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Pathogenesis of African swine fever in domestic pigs and European wild boar - lessons learned from recent animal trials

Pikalo, Jutta, Zani, Laura, Hühr, Jane, Beer, Martin, Blome, Sandra
Virus research 2019
African swine fever, European Union, breeding sites, death, fever, genotype, host-pathogen relationships, pandemic, pathogenesis, swine, vaccines, virulence, viruses, wild boars, Asia, Central European region, Sub-Saharan Africa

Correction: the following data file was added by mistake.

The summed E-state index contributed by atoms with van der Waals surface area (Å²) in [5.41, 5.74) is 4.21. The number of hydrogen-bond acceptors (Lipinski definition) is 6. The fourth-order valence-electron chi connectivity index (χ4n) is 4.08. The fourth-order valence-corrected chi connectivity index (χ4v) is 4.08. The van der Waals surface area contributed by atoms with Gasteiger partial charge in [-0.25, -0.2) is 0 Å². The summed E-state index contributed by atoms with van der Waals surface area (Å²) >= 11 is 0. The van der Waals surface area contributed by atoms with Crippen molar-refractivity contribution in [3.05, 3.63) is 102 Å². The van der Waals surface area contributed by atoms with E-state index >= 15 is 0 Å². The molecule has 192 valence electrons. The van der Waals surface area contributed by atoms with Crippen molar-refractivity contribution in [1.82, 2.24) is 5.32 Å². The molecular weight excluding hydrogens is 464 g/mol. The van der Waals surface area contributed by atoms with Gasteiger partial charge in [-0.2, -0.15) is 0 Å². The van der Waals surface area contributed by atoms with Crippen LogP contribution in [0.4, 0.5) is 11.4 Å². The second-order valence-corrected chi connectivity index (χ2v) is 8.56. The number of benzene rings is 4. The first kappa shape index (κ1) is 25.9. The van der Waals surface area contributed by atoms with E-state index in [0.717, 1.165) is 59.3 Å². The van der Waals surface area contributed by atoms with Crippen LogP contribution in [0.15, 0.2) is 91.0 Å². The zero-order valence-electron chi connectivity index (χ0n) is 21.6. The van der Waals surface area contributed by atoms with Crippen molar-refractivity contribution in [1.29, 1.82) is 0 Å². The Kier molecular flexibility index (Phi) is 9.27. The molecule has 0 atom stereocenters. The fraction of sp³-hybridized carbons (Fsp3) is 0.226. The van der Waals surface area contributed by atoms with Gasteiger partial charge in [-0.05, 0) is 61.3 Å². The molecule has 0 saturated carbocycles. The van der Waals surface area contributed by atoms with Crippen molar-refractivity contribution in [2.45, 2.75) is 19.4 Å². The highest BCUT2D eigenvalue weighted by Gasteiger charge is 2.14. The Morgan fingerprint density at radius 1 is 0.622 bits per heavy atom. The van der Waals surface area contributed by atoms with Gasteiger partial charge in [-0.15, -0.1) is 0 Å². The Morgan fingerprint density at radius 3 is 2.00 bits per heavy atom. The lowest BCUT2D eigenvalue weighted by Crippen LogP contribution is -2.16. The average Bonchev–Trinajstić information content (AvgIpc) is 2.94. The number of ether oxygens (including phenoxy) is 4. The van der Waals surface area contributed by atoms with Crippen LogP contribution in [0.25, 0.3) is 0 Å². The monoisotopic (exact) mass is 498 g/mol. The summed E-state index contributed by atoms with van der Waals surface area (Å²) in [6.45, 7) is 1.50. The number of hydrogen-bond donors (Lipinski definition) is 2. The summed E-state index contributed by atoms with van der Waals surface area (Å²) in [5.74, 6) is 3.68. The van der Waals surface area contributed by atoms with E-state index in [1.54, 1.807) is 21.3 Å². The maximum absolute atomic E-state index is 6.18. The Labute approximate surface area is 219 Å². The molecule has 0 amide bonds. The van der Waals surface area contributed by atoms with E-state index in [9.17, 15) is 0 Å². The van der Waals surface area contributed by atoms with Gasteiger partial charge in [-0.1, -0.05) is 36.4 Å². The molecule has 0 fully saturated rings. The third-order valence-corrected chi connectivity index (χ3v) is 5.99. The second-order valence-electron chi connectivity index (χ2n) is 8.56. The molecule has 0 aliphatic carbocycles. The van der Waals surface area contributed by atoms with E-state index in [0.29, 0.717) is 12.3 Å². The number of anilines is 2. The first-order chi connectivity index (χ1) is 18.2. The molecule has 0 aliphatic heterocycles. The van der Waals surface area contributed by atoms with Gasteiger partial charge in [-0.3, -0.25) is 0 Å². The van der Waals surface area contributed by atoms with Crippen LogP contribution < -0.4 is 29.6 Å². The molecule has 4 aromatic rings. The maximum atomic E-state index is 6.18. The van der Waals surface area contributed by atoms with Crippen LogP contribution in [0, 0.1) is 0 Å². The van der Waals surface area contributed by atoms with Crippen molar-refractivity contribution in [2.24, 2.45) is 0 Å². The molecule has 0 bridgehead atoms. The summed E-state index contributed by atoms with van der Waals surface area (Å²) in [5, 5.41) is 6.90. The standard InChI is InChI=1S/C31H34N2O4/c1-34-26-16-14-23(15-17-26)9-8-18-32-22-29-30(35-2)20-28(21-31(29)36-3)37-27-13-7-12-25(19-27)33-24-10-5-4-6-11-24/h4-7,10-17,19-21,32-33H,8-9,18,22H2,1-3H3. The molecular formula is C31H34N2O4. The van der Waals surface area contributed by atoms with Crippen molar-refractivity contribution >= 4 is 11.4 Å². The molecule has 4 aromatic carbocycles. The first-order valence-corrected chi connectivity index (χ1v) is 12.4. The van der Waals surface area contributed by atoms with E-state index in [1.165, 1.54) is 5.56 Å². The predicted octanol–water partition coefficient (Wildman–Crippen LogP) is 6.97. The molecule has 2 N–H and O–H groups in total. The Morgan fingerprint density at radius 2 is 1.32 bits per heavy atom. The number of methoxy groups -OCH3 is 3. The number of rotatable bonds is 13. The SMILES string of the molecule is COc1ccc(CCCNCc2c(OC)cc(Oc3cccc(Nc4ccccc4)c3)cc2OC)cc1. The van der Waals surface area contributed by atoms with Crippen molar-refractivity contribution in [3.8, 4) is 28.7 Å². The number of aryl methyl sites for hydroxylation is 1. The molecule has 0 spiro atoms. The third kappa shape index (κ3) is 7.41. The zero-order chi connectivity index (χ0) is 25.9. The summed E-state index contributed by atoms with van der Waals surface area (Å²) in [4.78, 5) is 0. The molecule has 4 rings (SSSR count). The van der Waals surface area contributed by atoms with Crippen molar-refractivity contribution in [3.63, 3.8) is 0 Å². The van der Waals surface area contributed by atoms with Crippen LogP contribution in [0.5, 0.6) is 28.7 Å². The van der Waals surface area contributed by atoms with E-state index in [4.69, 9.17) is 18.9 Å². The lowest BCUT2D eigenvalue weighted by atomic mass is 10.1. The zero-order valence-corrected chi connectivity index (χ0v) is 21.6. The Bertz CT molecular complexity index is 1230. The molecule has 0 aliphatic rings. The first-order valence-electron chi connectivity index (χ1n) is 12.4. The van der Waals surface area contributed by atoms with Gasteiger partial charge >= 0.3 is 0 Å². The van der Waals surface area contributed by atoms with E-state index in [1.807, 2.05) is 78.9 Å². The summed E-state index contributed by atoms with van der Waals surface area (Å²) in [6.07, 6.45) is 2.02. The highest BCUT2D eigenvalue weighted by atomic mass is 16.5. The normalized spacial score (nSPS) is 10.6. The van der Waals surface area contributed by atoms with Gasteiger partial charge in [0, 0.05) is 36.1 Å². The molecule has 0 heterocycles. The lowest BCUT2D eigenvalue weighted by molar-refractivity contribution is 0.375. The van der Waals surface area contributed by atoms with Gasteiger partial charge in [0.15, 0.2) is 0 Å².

Over the last decade, African swine fever (ASF) has changed from an exotic disease of Sub-Saharan Africa to a considerable and serious threat to pig industry in Central Europe and Asia. With the introduction of genotype II strains into the European Union in 2014, the disease has apparently found a fertile breeding ground in the abundant wild boar population. Upon infection with highly virulent ASF virus (ASFV), a haemorrhagic fever like illness with high lethality is seen in naïve domestic pigs and wild boar. Despite intensive research, virulence factors, host-virus interactions and pathogenesis are still far from being understood, and neither vaccines nor treatment exist. However, to better understand the disease, and to work towards a safe and efficacious vaccine, this information is needed. The presented review targets the knowledge gained over the last five years with regard to ASF pathogenesis in the broader sense but with a focus on the pandemic genotype II strains. In this way, it is designed as an update and supplement to existing review articles on the same topic.